Astronomers re-analyzed two-year-old data from the ALMA observatory in Chile and discovered gas gaps that probably indicate baby planets in the disk around a young star.
Two years ago, the Atacama Large Millimeter/submillimeter Array (ALMA) captured a stunning image of planetary genesis around a young star named HL Tauri, 450 light-years away. Incredibly, even though the star is only a million years old — a stellar infant on astronomical time scales — its disk showed unmistakable gaps.
The disk spans 235 astronomical units, where an a.u. is the distance between Earth and the Sun. A large gap can be seen in the dusty disk at around 32 a.u.; another two gaps can be seen at 64 and 74 a.u. Later simulations suggested that giant planets, though less massive than Jupiter (read: too small to be visible), would be enough to plow these grooves in the dust.
But forming even a mini-Jupiter ought to take more than tens of millions of years, at least according to the standard theory of core accretion, where a rocky core attracts a thick envelope of gas over time.
Then again, not every disk gap contains a planet. Theorists were quick to offer non-planet suggestions for HL Tau’s rings. As pebbles or larger dust particles built up in the disk, for example, they could sweep up smaller dust particles, creating apparent gaps at 1.3 millimeters, the wavelength at which the cool dust glows. But these gaps would nevertheless still be filled with stuff — just not stuff that radiates at 1.3 millimeters.
Now, a team led by Hsi-Wei Yen (Academia Sinica Institute of Astronomy and Astrophysics, Taiwan) has re-analyzed the data captured two years ago to look at the disk’s gas rather than its dust. If the gaps were due simply to a change in the size of dust grains, then gas ought to fill the gaps.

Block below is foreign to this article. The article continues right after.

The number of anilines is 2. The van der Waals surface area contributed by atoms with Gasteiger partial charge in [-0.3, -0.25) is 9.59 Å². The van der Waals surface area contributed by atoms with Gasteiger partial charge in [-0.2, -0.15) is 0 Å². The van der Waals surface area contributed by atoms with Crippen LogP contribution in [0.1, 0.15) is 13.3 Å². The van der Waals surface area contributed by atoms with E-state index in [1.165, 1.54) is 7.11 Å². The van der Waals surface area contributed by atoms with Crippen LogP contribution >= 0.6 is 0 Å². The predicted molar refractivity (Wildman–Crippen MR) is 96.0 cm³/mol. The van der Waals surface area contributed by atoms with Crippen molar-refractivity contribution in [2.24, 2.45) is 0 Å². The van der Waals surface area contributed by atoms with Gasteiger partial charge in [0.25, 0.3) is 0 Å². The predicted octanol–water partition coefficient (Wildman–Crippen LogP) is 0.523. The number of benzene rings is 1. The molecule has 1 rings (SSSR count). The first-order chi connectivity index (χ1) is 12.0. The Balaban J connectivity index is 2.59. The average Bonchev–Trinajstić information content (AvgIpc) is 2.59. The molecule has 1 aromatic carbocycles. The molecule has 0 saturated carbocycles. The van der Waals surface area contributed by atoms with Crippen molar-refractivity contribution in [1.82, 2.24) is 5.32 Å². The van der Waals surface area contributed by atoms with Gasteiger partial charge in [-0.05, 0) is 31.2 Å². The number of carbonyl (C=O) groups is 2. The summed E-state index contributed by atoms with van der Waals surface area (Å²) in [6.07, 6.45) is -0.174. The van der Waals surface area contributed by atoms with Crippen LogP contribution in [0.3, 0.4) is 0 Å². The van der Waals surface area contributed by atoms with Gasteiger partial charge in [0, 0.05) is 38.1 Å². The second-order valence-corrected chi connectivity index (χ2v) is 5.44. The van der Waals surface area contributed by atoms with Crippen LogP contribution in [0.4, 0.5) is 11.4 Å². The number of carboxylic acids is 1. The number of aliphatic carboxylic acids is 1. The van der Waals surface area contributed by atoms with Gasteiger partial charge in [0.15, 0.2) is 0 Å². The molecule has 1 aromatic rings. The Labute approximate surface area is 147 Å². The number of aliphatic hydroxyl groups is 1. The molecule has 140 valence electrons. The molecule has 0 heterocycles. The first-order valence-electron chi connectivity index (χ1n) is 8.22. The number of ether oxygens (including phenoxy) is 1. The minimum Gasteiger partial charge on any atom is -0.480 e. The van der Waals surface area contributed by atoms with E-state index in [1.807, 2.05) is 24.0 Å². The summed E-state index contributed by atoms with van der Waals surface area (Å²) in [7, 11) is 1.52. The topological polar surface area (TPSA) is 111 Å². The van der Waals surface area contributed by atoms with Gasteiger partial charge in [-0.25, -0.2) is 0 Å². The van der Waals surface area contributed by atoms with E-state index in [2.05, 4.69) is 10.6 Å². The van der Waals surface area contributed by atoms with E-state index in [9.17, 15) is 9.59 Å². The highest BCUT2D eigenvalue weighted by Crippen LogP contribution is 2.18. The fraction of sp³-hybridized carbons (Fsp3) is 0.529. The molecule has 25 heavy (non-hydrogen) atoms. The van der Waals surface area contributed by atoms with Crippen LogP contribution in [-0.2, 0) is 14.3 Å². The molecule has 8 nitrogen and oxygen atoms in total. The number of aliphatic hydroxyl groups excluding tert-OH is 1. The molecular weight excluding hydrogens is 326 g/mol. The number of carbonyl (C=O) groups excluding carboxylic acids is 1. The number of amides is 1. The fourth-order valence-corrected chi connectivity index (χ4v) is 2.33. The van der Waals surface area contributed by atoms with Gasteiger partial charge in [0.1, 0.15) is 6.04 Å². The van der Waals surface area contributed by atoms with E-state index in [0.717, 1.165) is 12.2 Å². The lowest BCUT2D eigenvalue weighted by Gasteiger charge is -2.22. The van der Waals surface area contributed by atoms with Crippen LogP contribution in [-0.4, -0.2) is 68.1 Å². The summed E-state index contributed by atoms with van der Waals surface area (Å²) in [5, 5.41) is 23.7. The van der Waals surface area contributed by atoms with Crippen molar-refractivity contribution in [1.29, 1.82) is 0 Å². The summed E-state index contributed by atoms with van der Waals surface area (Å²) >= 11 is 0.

When astronomers looked at the original ALMA image, the emission from the gas in the disk wasn’t seen at high enough resolution to make out whether gas fills the gaps. But Yen’s team tackled the data in a different way: they drew rings around the star and summed up any gas emissions within each ring.
Their new image reveals that the gaps at 30 a.u. and 70 a.u. are clear, through and through. The result isn’t a smoking gun, the authors admit, but it’s still awfully good evidence that planets probably live in these gaps. And from the width of the gas gaps, the authors can even predict the size of the planets that could have carved them: the inner one might host a planet 80% of Jupiter’s mass, while a planet about twice Jupiter’s mass might live in the outer gap.
If young HL Tau hosts planets, it’s not alone: Christopher Johns-Krull (Rice University) and colleagues just discovered a planet roughly 11 times Jupiter’s mass around a neighboring star, CI Tau. This 2 million-year-old star lives in the same star-forming complex as HL Tau, and it’s also far too young to be hosting a giant planet.
These discoveries leave the ball in the theorists’ court, because the big question is still unanswered: how could massive planets have formed in such a short time?